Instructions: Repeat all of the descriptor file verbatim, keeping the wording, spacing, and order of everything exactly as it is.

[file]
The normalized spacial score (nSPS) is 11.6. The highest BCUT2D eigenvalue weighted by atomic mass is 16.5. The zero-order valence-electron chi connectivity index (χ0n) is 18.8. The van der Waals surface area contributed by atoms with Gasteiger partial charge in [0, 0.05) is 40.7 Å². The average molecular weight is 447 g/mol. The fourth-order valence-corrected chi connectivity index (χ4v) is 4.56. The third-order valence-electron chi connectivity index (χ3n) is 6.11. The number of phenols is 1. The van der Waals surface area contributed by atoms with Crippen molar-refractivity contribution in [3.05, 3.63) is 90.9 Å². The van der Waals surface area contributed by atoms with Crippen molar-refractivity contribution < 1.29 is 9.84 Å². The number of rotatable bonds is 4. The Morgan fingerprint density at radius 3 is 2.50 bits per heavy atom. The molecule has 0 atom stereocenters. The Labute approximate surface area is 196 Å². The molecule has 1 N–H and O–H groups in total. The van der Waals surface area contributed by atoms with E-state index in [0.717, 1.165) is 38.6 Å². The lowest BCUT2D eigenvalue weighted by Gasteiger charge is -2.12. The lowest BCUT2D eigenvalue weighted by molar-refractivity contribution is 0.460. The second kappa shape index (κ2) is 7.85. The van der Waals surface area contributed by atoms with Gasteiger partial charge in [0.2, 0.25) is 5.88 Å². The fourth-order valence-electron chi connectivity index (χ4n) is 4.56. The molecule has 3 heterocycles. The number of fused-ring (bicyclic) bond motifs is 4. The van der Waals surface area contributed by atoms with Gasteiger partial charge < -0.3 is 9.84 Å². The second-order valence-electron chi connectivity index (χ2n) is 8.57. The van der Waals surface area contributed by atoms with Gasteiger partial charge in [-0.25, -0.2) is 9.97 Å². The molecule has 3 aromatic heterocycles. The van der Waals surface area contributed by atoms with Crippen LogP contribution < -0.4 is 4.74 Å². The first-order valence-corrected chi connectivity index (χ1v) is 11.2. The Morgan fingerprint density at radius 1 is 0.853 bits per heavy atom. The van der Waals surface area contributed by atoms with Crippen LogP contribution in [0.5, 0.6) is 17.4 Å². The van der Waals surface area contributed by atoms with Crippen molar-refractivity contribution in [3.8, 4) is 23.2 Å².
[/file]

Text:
The normalized spacial score (nSPS) is 11.6. The highest BCUT2D eigenvalue weighted by atomic mass is 16.5. The zero-order valence-electron chi connectivity index (χ0n) is 18.8. The van der Waals surface area contributed by atoms with Gasteiger partial charge in [0, 0.05) is 40.7 Å². The average molecular weight is 447 g/mol. The fourth-order valence-corrected chi connectivity index (χ4v) is 4.56. The third-order valence-electron chi connectivity index (χ3n) is 6.11. The number of phenols is 1. The van der Waals surface area contributed by atoms with Crippen molar-refractivity contribution in [3.05, 3.63) is 90.9 Å². The van der Waals surface area contributed by atoms with Crippen molar-refractivity contribution < 1.29 is 9.84 Å². The number of rotatable bonds is 4. The Morgan fingerprint density at radius 3 is 2.50 bits per heavy atom. The molecule has 0 atom stereocenters. The Labute approximate surface area is 196 Å². The molecule has 1 N–H and O–H groups in total. The van der Waals surface area contributed by atoms with E-state index in [0.717, 1.165) is 38.6 Å². The lowest BCUT2D eigenvalue weighted by Gasteiger charge is -2.12. The lowest BCUT2D eigenvalue weighted by molar-refractivity contribution is 0.460. The second kappa shape index (κ2) is 7.85. The van der Waals surface area contributed by atoms with Gasteiger partial charge in [0.2, 0.25) is 5.88 Å². The fourth-order valence-electron chi connectivity index (χ4n) is 4.56. The molecule has 3 heterocycles. The number of fused-ring (bicyclic) bond motifs is 4. The van der Waals surface area contributed by atoms with Gasteiger partial charge < -0.3 is 9.84 Å². The second-order valence-electron chi connectivity index (χ2n) is 8.57. The van der Waals surface area contributed by atoms with Gasteiger partial charge in [-0.25, -0.2) is 9.97 Å². The molecule has 3 aromatic heterocycles. The van der Waals surface area contributed by atoms with Crippen LogP contribution < -0.4 is 4.74 Å². The first-order valence-corrected chi connectivity index (χ1v) is 11.2. The Morgan fingerprint density at radius 1 is 0.853 bits per heavy atom. The van der Waals surface area contributed by atoms with Crippen LogP contribution in [0.5, 0.6) is 17.4 Å². The van der Waals surface area contributed by atoms with Crippen molar-refractivity contribution in [3.8, 4) is 23.2 Å².